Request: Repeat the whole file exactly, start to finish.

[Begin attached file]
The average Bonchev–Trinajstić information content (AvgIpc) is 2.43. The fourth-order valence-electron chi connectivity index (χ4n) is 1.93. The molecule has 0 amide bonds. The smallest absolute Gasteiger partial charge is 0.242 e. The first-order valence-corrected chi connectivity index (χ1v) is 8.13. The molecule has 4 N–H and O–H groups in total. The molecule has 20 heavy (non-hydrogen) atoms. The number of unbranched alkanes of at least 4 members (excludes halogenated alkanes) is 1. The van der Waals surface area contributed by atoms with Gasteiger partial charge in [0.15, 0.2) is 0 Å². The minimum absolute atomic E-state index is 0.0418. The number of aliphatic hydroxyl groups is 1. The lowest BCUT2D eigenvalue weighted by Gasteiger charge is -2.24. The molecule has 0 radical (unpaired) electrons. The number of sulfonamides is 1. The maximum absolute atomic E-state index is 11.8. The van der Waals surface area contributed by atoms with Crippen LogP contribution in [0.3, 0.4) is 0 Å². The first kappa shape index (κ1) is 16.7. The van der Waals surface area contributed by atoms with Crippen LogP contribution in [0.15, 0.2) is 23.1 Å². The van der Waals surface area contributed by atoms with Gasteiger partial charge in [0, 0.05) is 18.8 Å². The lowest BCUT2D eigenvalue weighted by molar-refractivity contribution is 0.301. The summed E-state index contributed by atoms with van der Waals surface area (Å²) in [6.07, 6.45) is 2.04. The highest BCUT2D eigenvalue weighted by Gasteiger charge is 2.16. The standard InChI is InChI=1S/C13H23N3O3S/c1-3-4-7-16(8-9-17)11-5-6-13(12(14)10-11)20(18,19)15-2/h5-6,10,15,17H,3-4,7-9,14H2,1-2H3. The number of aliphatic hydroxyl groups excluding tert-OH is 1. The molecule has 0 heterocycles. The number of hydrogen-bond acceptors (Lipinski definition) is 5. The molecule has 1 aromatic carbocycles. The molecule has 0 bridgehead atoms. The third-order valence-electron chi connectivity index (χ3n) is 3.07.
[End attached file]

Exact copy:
The average Bonchev–Trinajstić information content (AvgIpc) is 2.43. The fourth-order valence-electron chi connectivity index (χ4n) is 1.93. The molecule has 0 amide bonds. The smallest absolute Gasteiger partial charge is 0.242 e. The first-order valence-corrected chi connectivity index (χ1v) is 8.13. The molecule has 4 N–H and O–H groups in total. The molecule has 20 heavy (non-hydrogen) atoms. The number of unbranched alkanes of at least 4 members (excludes halogenated alkanes) is 1. The van der Waals surface area contributed by atoms with Gasteiger partial charge in [0.15, 0.2) is 0 Å². The minimum absolute atomic E-state index is 0.0418. The number of aliphatic hydroxyl groups is 1. The lowest BCUT2D eigenvalue weighted by Gasteiger charge is -2.24. The molecule has 0 radical (unpaired) electrons. The number of sulfonamides is 1. The maximum absolute atomic E-state index is 11.8. The van der Waals surface area contributed by atoms with Crippen LogP contribution in [0.3, 0.4) is 0 Å². The first kappa shape index (κ1) is 16.7. The van der Waals surface area contributed by atoms with Crippen LogP contribution in [0.15, 0.2) is 23.1 Å². The van der Waals surface area contributed by atoms with Gasteiger partial charge in [0, 0.05) is 18.8 Å². The lowest BCUT2D eigenvalue weighted by molar-refractivity contribution is 0.301. The summed E-state index contributed by atoms with van der Waals surface area (Å²) in [6.07, 6.45) is 2.04. The highest BCUT2D eigenvalue weighted by Gasteiger charge is 2.16. The standard InChI is InChI=1S/C13H23N3O3S/c1-3-4-7-16(8-9-17)11-5-6-13(12(14)10-11)20(18,19)15-2/h5-6,10,15,17H,3-4,7-9,14H2,1-2H3. The number of aliphatic hydroxyl groups excluding tert-OH is 1. The molecule has 0 heterocycles. The number of hydrogen-bond acceptors (Lipinski definition) is 5. The molecule has 1 aromatic carbocycles. The molecule has 0 bridgehead atoms. The third-order valence-electron chi connectivity index (χ3n) is 3.07.